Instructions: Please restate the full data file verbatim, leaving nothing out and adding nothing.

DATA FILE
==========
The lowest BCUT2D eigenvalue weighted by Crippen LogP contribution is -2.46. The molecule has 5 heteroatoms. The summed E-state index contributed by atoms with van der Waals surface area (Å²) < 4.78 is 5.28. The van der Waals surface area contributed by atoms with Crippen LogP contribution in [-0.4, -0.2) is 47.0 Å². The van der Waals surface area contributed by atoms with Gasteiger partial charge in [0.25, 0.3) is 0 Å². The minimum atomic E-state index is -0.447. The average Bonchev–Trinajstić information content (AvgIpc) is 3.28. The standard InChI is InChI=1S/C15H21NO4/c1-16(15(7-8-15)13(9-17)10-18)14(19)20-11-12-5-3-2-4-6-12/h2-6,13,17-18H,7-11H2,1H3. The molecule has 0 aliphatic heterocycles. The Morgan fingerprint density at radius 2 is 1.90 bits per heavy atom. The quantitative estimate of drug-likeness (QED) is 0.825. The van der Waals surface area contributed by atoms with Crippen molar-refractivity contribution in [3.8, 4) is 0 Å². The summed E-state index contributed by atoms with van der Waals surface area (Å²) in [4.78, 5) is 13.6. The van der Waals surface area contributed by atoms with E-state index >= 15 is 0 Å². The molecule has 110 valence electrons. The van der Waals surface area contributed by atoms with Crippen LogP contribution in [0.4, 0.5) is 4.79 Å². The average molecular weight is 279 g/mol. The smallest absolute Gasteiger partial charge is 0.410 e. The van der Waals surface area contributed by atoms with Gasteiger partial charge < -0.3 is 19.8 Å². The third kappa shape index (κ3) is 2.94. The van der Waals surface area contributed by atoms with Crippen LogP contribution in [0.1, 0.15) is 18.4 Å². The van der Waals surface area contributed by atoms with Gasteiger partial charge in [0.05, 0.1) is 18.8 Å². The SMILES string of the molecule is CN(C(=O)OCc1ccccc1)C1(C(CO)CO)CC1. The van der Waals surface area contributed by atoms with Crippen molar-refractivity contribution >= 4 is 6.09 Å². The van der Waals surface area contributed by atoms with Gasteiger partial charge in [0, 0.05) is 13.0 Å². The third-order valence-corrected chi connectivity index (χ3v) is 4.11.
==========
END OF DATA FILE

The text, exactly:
The lowest BCUT2D eigenvalue weighted by Crippen LogP contribution is -2.46. The molecule has 5 heteroatoms. The summed E-state index contributed by atoms with van der Waals surface area (Å²) < 4.78 is 5.28. The van der Waals surface area contributed by atoms with Crippen LogP contribution in [-0.4, -0.2) is 47.0 Å². The van der Waals surface area contributed by atoms with Gasteiger partial charge in [0.25, 0.3) is 0 Å². The minimum atomic E-state index is -0.447. The average Bonchev–Trinajstić information content (AvgIpc) is 3.28. The standard InChI is InChI=1S/C15H21NO4/c1-16(15(7-8-15)13(9-17)10-18)14(19)20-11-12-5-3-2-4-6-12/h2-6,13,17-18H,7-11H2,1H3. The molecule has 0 aliphatic heterocycles. The Morgan fingerprint density at radius 2 is 1.90 bits per heavy atom. The quantitative estimate of drug-likeness (QED) is 0.825. The van der Waals surface area contributed by atoms with Crippen molar-refractivity contribution in [3.8, 4) is 0 Å². The summed E-state index contributed by atoms with van der Waals surface area (Å²) in [4.78, 5) is 13.6. The van der Waals surface area contributed by atoms with E-state index >= 15 is 0 Å². The molecule has 110 valence electrons. The van der Waals surface area contributed by atoms with Crippen LogP contribution in [0.4, 0.5) is 4.79 Å². The average molecular weight is 279 g/mol. The smallest absolute Gasteiger partial charge is 0.410 e. The van der Waals surface area contributed by atoms with Gasteiger partial charge < -0.3 is 19.8 Å². The third kappa shape index (κ3) is 2.94. The van der Waals surface area contributed by atoms with Crippen LogP contribution in [0.1, 0.15) is 18.4 Å². The van der Waals surface area contributed by atoms with Gasteiger partial charge in [0.05, 0.1) is 18.8 Å². The SMILES string of the molecule is CN(C(=O)OCc1ccccc1)C1(C(CO)CO)CC1. The van der Waals surface area contributed by atoms with Crippen molar-refractivity contribution >= 4 is 6.09 Å². The van der Waals surface area contributed by atoms with Gasteiger partial charge in [0, 0.05) is 13.0 Å². The third-order valence-corrected chi connectivity index (χ3v) is 4.11.